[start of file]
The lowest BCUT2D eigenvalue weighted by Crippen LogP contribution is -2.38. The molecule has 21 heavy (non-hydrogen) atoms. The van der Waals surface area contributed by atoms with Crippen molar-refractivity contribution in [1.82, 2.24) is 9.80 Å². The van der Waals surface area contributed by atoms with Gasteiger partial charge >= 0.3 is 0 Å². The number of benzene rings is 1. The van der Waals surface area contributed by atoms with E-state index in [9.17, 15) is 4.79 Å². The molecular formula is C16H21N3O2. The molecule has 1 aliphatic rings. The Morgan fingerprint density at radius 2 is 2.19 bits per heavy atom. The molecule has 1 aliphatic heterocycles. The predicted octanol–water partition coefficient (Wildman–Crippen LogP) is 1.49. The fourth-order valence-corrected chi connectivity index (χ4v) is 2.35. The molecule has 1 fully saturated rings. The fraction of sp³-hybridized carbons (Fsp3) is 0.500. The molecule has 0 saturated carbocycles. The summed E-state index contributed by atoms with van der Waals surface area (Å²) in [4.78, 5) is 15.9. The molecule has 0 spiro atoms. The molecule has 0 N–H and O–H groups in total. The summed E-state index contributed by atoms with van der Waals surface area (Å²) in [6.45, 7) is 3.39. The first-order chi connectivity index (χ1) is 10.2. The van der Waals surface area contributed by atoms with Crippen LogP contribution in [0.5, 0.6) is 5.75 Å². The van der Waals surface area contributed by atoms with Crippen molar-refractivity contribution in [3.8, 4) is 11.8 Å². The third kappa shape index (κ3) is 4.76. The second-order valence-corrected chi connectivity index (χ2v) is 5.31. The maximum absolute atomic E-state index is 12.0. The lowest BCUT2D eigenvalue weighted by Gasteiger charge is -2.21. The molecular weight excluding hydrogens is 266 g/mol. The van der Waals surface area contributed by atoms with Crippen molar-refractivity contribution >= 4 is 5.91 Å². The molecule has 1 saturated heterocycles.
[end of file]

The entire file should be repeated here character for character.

The lowest BCUT2D eigenvalue weighted by Crippen LogP contribution is -2.38. The molecule has 21 heavy (non-hydrogen) atoms. The van der Waals surface area contributed by atoms with Crippen molar-refractivity contribution in [1.82, 2.24) is 9.80 Å². The van der Waals surface area contributed by atoms with Gasteiger partial charge >= 0.3 is 0 Å². The number of benzene rings is 1. The van der Waals surface area contributed by atoms with E-state index in [9.17, 15) is 4.79 Å². The molecular formula is C16H21N3O2. The molecule has 1 aliphatic rings. The Morgan fingerprint density at radius 2 is 2.19 bits per heavy atom. The molecule has 1 aliphatic heterocycles. The predicted octanol–water partition coefficient (Wildman–Crippen LogP) is 1.49. The fourth-order valence-corrected chi connectivity index (χ4v) is 2.35. The molecule has 1 fully saturated rings. The fraction of sp³-hybridized carbons (Fsp3) is 0.500. The molecule has 0 saturated carbocycles. The summed E-state index contributed by atoms with van der Waals surface area (Å²) in [4.78, 5) is 15.9. The molecule has 0 spiro atoms. The molecule has 0 N–H and O–H groups in total. The summed E-state index contributed by atoms with van der Waals surface area (Å²) in [6.45, 7) is 3.39. The first-order chi connectivity index (χ1) is 10.2. The van der Waals surface area contributed by atoms with Crippen LogP contribution in [0.5, 0.6) is 5.75 Å². The van der Waals surface area contributed by atoms with Crippen molar-refractivity contribution in [3.8, 4) is 11.8 Å². The third kappa shape index (κ3) is 4.76. The second-order valence-corrected chi connectivity index (χ2v) is 5.31. The maximum absolute atomic E-state index is 12.0. The lowest BCUT2D eigenvalue weighted by Gasteiger charge is -2.21. The molecular weight excluding hydrogens is 266 g/mol. The van der Waals surface area contributed by atoms with Crippen molar-refractivity contribution >= 4 is 5.91 Å². The molecule has 1 saturated heterocycles.